I have been reading Hans Andersen’s unsettling account of a Christmas fir tree that feels pain. I was reminded of this story last year when I came across Lars Ostenfeld’s beautifully sad and poignant adaptation of The Fir Tree (Danish: Grantræet) on the BBC iPlayer. I do not think you will ever contemplate your tree in the same way again following these dark musings.
The tale was first published with ‘The Snow Queen’ on 21st December 1844. The story is narrated by the tree itself (which appeals to my botanical sensibilities) and like all of Andersen’s tales there is an emphasis on physical pain and suffering. The tree is vain and so impatient to grow up that it cannot live in the moment because it expects a greater glory. When it is pulled up for a Christmas tree its life is subject to the whim of the humans whose admiration it craves. They profess to love it dressing it with candles before depriving it of light and discarding it on a fire. The tree is entirely sentient and like the tale’s creator is afflicted with a melancholy sensitivity. It’s sensibility is so great that it not only feels the Christmas tree decorations weighing down its branches, and the candles burning its parched leaves, it also feels the pain of rejection from those who had seemingly loved it. When it is discarded and thrown in an outhouse it endures the deprivation of light, its life source, before being dragged outside and set alight. Andersen had written tales with unhappy endings before (The Little Mermaid’ and ‘The Steadfast Tin Soldier’, for example) but a new darker note is struck with ‘The Fir Tree’. It suggests not only the mercilessness of fate but the futility of life itself, only the moment is worth embracing.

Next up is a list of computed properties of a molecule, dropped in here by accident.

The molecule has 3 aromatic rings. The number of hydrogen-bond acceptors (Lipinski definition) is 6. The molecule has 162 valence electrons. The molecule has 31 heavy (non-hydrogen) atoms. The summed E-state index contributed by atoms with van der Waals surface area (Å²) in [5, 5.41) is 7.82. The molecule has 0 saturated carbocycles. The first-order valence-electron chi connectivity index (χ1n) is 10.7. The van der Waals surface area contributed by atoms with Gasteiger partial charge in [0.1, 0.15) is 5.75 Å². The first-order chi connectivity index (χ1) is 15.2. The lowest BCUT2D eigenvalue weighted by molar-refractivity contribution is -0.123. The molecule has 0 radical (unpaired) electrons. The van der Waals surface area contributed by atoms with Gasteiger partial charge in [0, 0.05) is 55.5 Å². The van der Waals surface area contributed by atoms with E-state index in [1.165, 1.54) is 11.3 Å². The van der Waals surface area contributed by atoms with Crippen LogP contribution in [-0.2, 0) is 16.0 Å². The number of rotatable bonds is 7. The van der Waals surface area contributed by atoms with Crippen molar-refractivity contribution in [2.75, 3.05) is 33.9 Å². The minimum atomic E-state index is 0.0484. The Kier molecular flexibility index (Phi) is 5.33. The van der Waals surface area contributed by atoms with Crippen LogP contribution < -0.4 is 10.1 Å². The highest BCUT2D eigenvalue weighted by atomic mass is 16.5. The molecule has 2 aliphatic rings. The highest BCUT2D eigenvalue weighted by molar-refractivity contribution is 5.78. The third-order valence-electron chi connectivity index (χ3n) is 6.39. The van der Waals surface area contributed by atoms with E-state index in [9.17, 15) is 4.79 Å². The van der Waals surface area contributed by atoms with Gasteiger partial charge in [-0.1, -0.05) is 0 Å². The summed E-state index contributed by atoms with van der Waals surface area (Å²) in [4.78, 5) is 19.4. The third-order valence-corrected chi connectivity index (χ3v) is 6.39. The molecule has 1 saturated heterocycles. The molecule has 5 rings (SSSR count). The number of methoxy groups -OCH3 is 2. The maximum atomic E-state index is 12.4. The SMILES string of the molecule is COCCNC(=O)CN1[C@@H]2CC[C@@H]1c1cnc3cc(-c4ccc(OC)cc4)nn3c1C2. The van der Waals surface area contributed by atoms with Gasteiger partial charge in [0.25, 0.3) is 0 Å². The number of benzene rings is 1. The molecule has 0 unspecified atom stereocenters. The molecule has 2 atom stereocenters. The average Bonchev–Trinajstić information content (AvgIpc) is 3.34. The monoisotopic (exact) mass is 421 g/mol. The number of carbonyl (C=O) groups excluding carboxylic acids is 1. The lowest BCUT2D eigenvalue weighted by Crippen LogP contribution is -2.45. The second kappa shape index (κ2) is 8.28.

If you like a winter’s tale (and a sad tale is best for winter) you will enjoy the beauty of this story. The forest is deeply lush and the Danish speaking tree is extremely uncanny. It does make you question the beauty of something that is dying from the moment it is brought into the house. Andersen’s Nordic sensibilities are very eco gothic here and the tale is wonderfully dark. The tree is both tragic and narcissistic. Still time to be unsettled by its arboreal sensitivities. You can find the story in any complete Andersen collection. and there is an online version here (though I am not sure about this translation). I am lucky to have an M.R. James translation of the tale in an original Faber edition from 1930. I am truly amazed by the meeting of those two minds.
It is worth noting that in the UK 6 – 7 million Christmas trees are discarded every year and 250 tonnes of Christmas trees are thrown away after Christmas, when they could be used for compost.